The recently gazetted mining fees will remain in place as they are meant to encourage productive use of claims and attract meaningful investment into the mining sector, in particular from small-scale miners.
Mines and Mining Development permanent secretary Prince Mupazviriho yesterday said the new fees would ensure serious miners would conduct operations.
A number of small-scale miners have cried foul, arguing the hiking of fees would push them out of business.
Mupazviriho said the government was in the process of consulting other ministries with regards to hiking of royalty fees.
He said the ministry will continue with the use-it-or-lose-it model to ensure people made use of claims they own.
People should attract investment and contribute to the economy, said Mupazviriho. Currently small-scale miners, especially in the gold sector, are contributing (through alluvial gold), it is one of the easiest way of mining, but that is not (commercial) mining.
We still want to see if there is growth and employment creation in that sector.
As part of capacitating small-scale miners, Mupazviriho said the ministry was distributing compressors and mining equipment to assist them in their operations.
According to the Statutory Instrument 11 of 2012, published last month, application fees for a coal miner will increase to $100 000 from $5 000 while the registration fees will be $500 000.
Registration of diamond claims rose to $5 million from $1 million while the ground rental fee is now $3 000 per hectare per year.
Platinum claim application fees for ordinary and special prospectors are now at $500 000 from $200.
In the second quarter trading update, platinum mining firm Mimosa said the upward of review of fees was not good for the sector.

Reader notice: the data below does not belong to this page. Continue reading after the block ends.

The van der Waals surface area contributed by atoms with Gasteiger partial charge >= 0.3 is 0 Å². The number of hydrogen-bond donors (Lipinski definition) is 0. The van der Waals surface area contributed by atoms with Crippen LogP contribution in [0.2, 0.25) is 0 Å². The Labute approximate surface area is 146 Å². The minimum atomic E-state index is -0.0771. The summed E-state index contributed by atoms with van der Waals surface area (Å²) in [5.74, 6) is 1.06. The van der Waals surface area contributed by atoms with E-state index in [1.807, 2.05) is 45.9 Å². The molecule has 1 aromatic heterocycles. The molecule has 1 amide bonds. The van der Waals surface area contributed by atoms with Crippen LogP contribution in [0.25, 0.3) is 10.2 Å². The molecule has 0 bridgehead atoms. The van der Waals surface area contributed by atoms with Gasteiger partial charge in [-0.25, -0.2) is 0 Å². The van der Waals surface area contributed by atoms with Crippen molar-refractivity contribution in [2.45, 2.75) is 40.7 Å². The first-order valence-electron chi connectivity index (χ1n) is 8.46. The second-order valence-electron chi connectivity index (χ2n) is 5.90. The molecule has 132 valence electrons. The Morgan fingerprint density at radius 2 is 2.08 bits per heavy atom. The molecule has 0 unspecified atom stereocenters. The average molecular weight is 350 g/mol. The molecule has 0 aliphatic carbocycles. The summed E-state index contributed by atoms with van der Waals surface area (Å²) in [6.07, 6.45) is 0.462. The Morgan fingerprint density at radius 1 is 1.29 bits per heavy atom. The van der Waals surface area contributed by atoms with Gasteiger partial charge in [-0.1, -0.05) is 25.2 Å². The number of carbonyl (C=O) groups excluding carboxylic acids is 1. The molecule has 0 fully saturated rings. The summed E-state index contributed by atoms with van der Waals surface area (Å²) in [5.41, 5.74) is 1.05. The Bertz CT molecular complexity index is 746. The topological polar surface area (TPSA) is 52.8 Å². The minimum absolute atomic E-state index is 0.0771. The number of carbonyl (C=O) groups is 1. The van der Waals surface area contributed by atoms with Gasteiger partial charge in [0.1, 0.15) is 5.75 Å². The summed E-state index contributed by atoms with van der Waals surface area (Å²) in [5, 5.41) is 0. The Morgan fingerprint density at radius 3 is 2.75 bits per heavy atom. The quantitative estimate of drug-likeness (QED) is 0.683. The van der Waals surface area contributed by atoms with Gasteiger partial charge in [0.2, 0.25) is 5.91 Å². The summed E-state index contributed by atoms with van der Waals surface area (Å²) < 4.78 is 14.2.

If implemented as reported, these revised fees could result in an increase of 50 000% compared to the current fee regime and will have a huge impact on all mining companies, said Mimosa.
Mimosa might be faced with an additional multi-million-dollar charge. Discussions are currently being conducted through the Chamber of Mines with a view to achieve reduced and sustainable mining fees.
With regards to royalties Mupazviriho said: We are looking into that in conjunction with other ministries.
The government increased royalty fees on gold increasing them to 7% from 4,5% while those of platinum would be doubled to 10%.
Last week the National Miners Association of Zimbabwe, a representative body of small-scale miners in the country, said increase in the mining fees would destroy small-scale miners and promote illegal mining activities.
Meanwhile the Chamber of Mines of Zimbabwe (CMZ) said the mining sector growth this year was largely dependent on the availability of capital and power.
CMZ president Winston Chitando said the sector contributed at least 13% of the total gross domestic product in 2011 although actual figures on output will be released by the end of this month.
The sector is expected to grow by 16% this year after it grew by 25,8% last year.
The 2012 growth, however, is largely dependent on availability of capital and power. Apart from capital and power, a number of factors will determine the growth including, but not limited to changes in international commodity prices and policy interventions, Chitando said.
He said subject to receipt and analysis of December 2011 returns, the sector exports earned were around $2,2 billion, about 50% of national exports.
The mining sector could not access the required capital in 2011. The availability of capital in 2012 will largely depend on how much the financial sector will be able to mobilise as well as on mining sector policy interventions, he said.
It is estimated the mining sector requires $6 billion for recapitalisation of the industry in the next five years.